The research on the format and long-term effect of a technique mastering programme in the first year Calculus course involves a group of first year engineering students at the University of Pretoria. Apart from conceptual understanding these students are also expected to master a certain amount of basic knowledge and rote skills in the Calculus course. The process of acquiring and assessing basic knowledge and rote skills (also referred to as must knows and techniques, respectively) is known as the technique mastering programme at the University of Pretoria. This study addresses two research questions. The first question deals with the issue as to whether the paper-based assessment format for the technique mastering programme in first year Calculus can be replaced by computer-based assessment without a significant difference in performance. The second question deals with the long-term effect of the techniques mastering programme and the study investigates which and how much of the knowledge and skills embedded by the technique mastering programme in the first year is retained after a further two years of study. In answer to the first question, the study shows that statistically there is no significant difference in performance in the technique mastering tests when the paper format is replaced by an online format. Yet, for a large group of students the logistics are formidable and the change to the online format under investigation is not practically feasible. The second part of the study shows that, in general, there is a disappointing decline in performance over a period of two years. There are, however, areas in which students performed better after the elapsed period. The research is of diagnostic value in determining the future of the technique mastering program with regard to both its format and contents.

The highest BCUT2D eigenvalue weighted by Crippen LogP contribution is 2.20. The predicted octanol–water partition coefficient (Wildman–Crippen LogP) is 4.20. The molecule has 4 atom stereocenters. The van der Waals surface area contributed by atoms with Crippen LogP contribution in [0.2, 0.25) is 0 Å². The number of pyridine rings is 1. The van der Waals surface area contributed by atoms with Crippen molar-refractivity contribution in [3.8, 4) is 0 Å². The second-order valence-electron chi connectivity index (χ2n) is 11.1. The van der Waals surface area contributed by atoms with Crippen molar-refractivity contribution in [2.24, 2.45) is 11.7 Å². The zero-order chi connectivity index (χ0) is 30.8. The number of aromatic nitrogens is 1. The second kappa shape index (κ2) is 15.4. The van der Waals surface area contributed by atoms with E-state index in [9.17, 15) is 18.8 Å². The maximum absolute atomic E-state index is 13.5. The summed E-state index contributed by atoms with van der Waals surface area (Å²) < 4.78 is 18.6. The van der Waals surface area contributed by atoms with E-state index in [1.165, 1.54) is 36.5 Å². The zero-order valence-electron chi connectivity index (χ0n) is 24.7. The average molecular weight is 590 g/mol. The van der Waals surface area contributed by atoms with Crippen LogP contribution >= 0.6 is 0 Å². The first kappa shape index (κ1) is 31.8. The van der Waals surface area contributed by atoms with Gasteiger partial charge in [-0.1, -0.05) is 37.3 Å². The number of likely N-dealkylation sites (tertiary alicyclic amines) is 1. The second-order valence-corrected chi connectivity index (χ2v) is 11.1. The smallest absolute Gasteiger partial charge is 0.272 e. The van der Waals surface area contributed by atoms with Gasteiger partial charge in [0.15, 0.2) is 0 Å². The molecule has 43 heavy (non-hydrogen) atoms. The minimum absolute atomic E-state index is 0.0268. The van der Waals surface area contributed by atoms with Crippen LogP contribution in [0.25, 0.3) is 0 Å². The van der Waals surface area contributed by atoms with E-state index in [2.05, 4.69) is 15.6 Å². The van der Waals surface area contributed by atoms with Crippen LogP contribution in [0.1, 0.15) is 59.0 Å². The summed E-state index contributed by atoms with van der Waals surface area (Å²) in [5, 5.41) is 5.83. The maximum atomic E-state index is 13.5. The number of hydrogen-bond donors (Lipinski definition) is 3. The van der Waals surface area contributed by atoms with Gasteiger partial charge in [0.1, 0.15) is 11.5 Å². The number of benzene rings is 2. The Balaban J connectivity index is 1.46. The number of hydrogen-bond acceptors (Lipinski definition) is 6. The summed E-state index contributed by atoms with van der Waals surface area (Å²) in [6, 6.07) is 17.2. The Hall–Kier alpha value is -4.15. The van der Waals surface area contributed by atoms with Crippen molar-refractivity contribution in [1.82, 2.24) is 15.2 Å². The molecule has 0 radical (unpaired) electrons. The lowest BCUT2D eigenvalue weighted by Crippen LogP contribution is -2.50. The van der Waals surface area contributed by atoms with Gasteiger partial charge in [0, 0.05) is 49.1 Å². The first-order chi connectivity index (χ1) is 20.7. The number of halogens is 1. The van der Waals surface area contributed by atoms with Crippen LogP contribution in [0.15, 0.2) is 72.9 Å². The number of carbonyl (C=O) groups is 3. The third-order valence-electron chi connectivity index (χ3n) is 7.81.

Dissertation (MSc (Mathematics Education))--University of Pretoria, 2006.